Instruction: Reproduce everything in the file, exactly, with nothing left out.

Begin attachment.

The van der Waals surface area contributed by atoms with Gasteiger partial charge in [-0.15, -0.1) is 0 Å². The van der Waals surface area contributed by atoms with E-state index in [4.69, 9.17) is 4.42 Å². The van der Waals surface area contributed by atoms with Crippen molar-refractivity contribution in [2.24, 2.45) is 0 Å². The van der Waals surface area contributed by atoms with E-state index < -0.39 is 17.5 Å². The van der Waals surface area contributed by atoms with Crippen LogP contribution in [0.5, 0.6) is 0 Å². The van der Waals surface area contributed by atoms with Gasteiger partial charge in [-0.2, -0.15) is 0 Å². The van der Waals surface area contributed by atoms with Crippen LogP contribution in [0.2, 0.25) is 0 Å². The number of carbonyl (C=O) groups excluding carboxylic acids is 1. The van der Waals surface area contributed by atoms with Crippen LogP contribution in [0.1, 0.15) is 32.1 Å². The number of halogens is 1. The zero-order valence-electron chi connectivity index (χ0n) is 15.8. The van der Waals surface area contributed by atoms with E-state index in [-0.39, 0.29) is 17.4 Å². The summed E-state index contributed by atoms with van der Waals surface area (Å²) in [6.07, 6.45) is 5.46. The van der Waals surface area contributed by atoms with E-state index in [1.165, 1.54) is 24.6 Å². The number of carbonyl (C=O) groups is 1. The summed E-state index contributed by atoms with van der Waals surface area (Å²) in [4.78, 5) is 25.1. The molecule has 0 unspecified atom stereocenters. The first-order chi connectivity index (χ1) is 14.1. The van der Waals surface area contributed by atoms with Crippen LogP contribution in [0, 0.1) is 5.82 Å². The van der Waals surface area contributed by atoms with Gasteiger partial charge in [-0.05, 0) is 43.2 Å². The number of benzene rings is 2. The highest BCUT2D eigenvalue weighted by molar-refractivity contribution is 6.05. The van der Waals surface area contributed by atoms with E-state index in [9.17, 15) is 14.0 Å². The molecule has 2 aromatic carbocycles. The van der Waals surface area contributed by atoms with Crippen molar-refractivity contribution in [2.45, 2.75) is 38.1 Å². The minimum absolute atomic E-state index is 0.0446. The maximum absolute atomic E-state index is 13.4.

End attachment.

The van der Waals surface area contributed by atoms with Gasteiger partial charge in [-0.15, -0.1) is 0 Å². The van der Waals surface area contributed by atoms with E-state index in [4.69, 9.17) is 4.42 Å². The van der Waals surface area contributed by atoms with Crippen molar-refractivity contribution in [2.24, 2.45) is 0 Å². The van der Waals surface area contributed by atoms with E-state index < -0.39 is 17.5 Å². The van der Waals surface area contributed by atoms with Crippen LogP contribution in [0.5, 0.6) is 0 Å². The van der Waals surface area contributed by atoms with Gasteiger partial charge in [-0.2, -0.15) is 0 Å². The van der Waals surface area contributed by atoms with Crippen LogP contribution in [0.2, 0.25) is 0 Å². The number of carbonyl (C=O) groups excluding carboxylic acids is 1. The van der Waals surface area contributed by atoms with Crippen LogP contribution in [0.1, 0.15) is 32.1 Å². The number of halogens is 1. The zero-order valence-electron chi connectivity index (χ0n) is 15.8. The van der Waals surface area contributed by atoms with E-state index in [-0.39, 0.29) is 17.4 Å². The summed E-state index contributed by atoms with van der Waals surface area (Å²) in [6.07, 6.45) is 5.46. The van der Waals surface area contributed by atoms with E-state index in [1.165, 1.54) is 24.6 Å². The number of carbonyl (C=O) groups is 1. The summed E-state index contributed by atoms with van der Waals surface area (Å²) in [4.78, 5) is 25.1. The molecule has 0 unspecified atom stereocenters. The first-order chi connectivity index (χ1) is 14.1. The van der Waals surface area contributed by atoms with Crippen LogP contribution in [0, 0.1) is 5.82 Å². The van der Waals surface area contributed by atoms with Gasteiger partial charge in [-0.05, 0) is 43.2 Å². The number of benzene rings is 2. The highest BCUT2D eigenvalue weighted by molar-refractivity contribution is 6.05. The van der Waals surface area contributed by atoms with E-state index in [9.17, 15) is 14.0 Å². The molecule has 2 aromatic carbocycles. The van der Waals surface area contributed by atoms with Crippen molar-refractivity contribution in [2.45, 2.75) is 38.1 Å². The minimum absolute atomic E-state index is 0.0446. The maximum absolute atomic E-state index is 13.4.